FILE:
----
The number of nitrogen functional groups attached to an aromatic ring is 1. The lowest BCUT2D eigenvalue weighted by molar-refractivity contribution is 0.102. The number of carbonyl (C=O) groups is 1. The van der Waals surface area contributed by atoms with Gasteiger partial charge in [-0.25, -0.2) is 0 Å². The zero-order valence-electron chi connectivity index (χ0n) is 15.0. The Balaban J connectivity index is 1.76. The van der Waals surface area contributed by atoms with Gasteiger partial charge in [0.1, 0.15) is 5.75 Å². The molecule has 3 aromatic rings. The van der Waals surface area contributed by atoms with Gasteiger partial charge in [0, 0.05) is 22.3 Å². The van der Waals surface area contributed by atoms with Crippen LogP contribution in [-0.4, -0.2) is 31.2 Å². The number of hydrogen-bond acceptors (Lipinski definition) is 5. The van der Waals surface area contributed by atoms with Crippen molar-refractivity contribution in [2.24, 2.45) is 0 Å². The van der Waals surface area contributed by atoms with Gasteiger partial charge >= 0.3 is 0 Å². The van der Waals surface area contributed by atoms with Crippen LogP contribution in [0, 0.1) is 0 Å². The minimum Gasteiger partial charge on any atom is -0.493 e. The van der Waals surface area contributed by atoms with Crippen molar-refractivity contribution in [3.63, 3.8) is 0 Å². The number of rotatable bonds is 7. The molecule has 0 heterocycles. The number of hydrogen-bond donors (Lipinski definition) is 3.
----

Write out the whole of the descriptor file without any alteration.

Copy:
The number of nitrogen functional groups attached to an aromatic ring is 1. The lowest BCUT2D eigenvalue weighted by molar-refractivity contribution is 0.102. The number of carbonyl (C=O) groups is 1. The van der Waals surface area contributed by atoms with Gasteiger partial charge in [-0.25, -0.2) is 0 Å². The zero-order valence-electron chi connectivity index (χ0n) is 15.0. The Balaban J connectivity index is 1.76. The van der Waals surface area contributed by atoms with Gasteiger partial charge in [0.1, 0.15) is 5.75 Å². The molecule has 3 aromatic rings. The van der Waals surface area contributed by atoms with Gasteiger partial charge in [0, 0.05) is 22.3 Å². The van der Waals surface area contributed by atoms with Crippen LogP contribution in [-0.4, -0.2) is 31.2 Å². The number of hydrogen-bond acceptors (Lipinski definition) is 5. The van der Waals surface area contributed by atoms with Crippen molar-refractivity contribution in [2.24, 2.45) is 0 Å². The van der Waals surface area contributed by atoms with Gasteiger partial charge >= 0.3 is 0 Å². The van der Waals surface area contributed by atoms with Crippen LogP contribution in [0, 0.1) is 0 Å². The minimum Gasteiger partial charge on any atom is -0.493 e. The van der Waals surface area contributed by atoms with Crippen molar-refractivity contribution in [3.63, 3.8) is 0 Å². The number of rotatable bonds is 7. The molecule has 0 heterocycles. The number of hydrogen-bond donors (Lipinski definition) is 3.